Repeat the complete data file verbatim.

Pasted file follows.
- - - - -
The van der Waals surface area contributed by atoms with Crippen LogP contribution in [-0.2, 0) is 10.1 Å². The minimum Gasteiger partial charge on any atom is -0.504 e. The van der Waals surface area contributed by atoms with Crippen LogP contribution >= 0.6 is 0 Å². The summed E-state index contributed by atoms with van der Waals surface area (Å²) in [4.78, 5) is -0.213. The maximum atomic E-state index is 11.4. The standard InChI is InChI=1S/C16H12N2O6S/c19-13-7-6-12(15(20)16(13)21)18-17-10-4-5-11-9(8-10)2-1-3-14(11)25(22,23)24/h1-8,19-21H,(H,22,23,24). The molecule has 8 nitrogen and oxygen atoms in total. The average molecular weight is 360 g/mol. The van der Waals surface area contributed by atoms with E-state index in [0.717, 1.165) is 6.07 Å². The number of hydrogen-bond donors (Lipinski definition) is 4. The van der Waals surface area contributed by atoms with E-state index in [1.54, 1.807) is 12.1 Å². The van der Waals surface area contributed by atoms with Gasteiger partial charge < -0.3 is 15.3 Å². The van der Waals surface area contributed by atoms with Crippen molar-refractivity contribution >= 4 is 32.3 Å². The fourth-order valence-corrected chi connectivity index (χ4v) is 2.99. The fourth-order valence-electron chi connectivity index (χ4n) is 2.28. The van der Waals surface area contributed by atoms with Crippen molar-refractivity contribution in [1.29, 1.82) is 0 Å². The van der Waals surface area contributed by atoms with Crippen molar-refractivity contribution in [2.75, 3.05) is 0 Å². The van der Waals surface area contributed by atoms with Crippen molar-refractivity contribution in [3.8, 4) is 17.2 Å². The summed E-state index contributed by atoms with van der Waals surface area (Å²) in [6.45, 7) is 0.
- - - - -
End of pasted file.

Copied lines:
The van der Waals surface area contributed by atoms with Crippen LogP contribution in [-0.2, 0) is 10.1 Å². The minimum Gasteiger partial charge on any atom is -0.504 e. The van der Waals surface area contributed by atoms with Crippen LogP contribution >= 0.6 is 0 Å². The summed E-state index contributed by atoms with van der Waals surface area (Å²) in [4.78, 5) is -0.213. The maximum atomic E-state index is 11.4. The standard InChI is InChI=1S/C16H12N2O6S/c19-13-7-6-12(15(20)16(13)21)18-17-10-4-5-11-9(8-10)2-1-3-14(11)25(22,23)24/h1-8,19-21H,(H,22,23,24). The molecule has 8 nitrogen and oxygen atoms in total. The average molecular weight is 360 g/mol. The van der Waals surface area contributed by atoms with E-state index in [0.717, 1.165) is 6.07 Å². The number of hydrogen-bond donors (Lipinski definition) is 4. The van der Waals surface area contributed by atoms with E-state index in [1.54, 1.807) is 12.1 Å². The van der Waals surface area contributed by atoms with Gasteiger partial charge < -0.3 is 15.3 Å². The van der Waals surface area contributed by atoms with Crippen molar-refractivity contribution >= 4 is 32.3 Å². The fourth-order valence-corrected chi connectivity index (χ4v) is 2.99. The fourth-order valence-electron chi connectivity index (χ4n) is 2.28. The van der Waals surface area contributed by atoms with Crippen molar-refractivity contribution in [1.29, 1.82) is 0 Å². The van der Waals surface area contributed by atoms with Crippen molar-refractivity contribution in [2.75, 3.05) is 0 Å². The van der Waals surface area contributed by atoms with Crippen molar-refractivity contribution in [3.8, 4) is 17.2 Å². The summed E-state index contributed by atoms with van der Waals surface area (Å²) in [6.45, 7) is 0.